Hubble Telescope snaps a pic of two galaxies becoming one

This image, taken with the Wide Field Planetary Camera 2 on board the NASA/ESA Hubble Space Telescope, shows the galaxy NGC 6052, located around 230 million light-years away in the constellation of Hercules ©
NASA astronomers are sneaking a look at a new galaxy forming right as we speak, all thanks to the Hubble Space Telescope. For the first time, its unique camera has been witnessing the process of two galaxies merging into a completely new one.

The Hubble’s Wide Field Planetary Camera 2 has focused on galaxy NGC 6052, some 230 million light-years away in the constellation of Hercules.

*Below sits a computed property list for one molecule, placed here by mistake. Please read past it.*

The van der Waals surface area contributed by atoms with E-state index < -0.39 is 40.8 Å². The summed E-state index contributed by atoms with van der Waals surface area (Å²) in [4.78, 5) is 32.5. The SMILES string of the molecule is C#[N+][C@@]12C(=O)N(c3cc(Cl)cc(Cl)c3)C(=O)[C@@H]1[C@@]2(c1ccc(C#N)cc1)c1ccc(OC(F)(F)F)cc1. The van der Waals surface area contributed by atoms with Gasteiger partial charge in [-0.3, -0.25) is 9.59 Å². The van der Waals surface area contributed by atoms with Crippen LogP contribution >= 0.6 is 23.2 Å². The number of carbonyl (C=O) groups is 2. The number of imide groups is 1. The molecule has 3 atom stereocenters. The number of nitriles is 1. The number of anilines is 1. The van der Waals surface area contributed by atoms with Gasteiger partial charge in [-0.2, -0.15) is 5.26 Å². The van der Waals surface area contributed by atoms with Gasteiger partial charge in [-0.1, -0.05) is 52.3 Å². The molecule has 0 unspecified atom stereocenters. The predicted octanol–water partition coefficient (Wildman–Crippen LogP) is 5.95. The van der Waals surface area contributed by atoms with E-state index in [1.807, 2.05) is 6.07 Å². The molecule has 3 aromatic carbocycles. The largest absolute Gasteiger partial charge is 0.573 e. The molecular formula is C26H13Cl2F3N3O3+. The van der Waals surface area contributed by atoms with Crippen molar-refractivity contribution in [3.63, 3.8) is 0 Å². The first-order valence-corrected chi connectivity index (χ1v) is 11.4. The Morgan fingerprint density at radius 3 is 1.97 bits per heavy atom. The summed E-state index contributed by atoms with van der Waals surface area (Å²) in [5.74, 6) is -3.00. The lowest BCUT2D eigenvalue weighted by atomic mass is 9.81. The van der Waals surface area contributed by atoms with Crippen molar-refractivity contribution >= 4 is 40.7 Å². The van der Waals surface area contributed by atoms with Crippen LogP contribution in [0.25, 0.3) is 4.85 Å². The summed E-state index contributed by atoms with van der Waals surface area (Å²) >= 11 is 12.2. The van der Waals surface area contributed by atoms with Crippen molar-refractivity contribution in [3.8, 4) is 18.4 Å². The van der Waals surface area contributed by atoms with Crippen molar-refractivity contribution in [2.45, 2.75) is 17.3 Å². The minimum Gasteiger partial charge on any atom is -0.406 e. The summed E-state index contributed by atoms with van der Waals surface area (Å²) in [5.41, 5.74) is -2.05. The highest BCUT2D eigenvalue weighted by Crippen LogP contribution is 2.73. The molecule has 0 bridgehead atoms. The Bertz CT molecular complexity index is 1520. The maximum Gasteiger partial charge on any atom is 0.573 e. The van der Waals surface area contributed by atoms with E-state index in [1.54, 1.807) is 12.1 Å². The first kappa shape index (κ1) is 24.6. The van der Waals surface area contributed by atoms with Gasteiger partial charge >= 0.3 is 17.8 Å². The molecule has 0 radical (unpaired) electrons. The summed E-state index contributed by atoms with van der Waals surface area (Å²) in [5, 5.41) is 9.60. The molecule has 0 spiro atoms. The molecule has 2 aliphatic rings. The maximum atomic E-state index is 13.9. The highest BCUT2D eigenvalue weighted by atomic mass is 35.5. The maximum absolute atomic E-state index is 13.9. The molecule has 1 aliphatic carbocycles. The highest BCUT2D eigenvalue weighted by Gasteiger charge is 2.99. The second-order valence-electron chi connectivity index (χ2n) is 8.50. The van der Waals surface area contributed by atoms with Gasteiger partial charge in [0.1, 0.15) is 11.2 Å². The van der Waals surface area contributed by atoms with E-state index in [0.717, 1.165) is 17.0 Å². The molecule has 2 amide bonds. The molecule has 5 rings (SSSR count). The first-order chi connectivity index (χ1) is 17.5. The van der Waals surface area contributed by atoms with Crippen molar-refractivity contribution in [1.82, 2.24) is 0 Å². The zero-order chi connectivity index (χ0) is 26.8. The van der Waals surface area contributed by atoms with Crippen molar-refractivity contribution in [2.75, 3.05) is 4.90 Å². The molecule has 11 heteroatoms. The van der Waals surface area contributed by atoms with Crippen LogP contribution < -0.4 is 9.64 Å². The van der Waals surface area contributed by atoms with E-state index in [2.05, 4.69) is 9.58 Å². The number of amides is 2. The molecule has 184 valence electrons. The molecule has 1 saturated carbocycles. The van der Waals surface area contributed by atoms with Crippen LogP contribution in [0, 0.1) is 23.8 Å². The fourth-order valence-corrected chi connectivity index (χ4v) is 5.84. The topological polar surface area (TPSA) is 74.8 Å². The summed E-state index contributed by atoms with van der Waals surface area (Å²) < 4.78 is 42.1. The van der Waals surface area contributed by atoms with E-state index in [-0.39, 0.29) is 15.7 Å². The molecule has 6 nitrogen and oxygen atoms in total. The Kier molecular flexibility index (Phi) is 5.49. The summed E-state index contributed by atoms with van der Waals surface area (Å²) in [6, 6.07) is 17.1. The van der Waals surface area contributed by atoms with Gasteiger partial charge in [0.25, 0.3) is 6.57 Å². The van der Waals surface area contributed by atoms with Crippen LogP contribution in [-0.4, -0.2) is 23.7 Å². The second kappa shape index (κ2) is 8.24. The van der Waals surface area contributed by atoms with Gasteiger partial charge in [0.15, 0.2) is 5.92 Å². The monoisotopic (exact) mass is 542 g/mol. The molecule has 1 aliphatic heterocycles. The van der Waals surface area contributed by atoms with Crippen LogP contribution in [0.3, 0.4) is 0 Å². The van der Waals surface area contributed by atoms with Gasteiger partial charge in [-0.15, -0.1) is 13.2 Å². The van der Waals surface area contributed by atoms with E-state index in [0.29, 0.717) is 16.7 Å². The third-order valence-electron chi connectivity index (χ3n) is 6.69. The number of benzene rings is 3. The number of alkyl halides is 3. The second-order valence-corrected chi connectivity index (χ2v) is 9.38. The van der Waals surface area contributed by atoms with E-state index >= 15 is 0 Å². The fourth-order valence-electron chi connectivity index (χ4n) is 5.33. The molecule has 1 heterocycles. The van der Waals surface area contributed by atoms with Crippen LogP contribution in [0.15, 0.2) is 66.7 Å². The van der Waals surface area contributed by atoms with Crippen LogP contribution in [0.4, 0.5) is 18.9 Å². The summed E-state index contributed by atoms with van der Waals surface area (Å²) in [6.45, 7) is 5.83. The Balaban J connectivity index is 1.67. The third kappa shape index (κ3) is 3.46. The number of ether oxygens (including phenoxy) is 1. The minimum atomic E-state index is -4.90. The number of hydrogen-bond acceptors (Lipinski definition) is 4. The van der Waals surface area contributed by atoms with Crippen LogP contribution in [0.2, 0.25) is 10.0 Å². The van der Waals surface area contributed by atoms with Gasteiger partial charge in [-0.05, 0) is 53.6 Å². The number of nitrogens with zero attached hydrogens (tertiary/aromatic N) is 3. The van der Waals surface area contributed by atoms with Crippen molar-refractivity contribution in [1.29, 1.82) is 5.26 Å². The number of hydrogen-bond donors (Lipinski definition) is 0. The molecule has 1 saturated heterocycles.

It has been classified as an abnormal single structure, but Hubble’s recent stunning images have changed astronomers’ theories. It is really two galaxies that have been drawn together like magnets and eventually collided. So, they are now still merging together right in front of astronomers’ eyes.  

It still has a “chaotic” shape because of the light from stars. Thrown out of their original orbits, individual stars were forced to change their paths. Some of them are now far from the collision area itself.

“Eventually, this new galaxy will settle down into a stable shape, which may not resemble either of the two original galaxies,” NASA said in a statement.

Thanks to the Hubble, NASA has been making breakthrough observations for the past 25 years, since 1990, when it was first launched.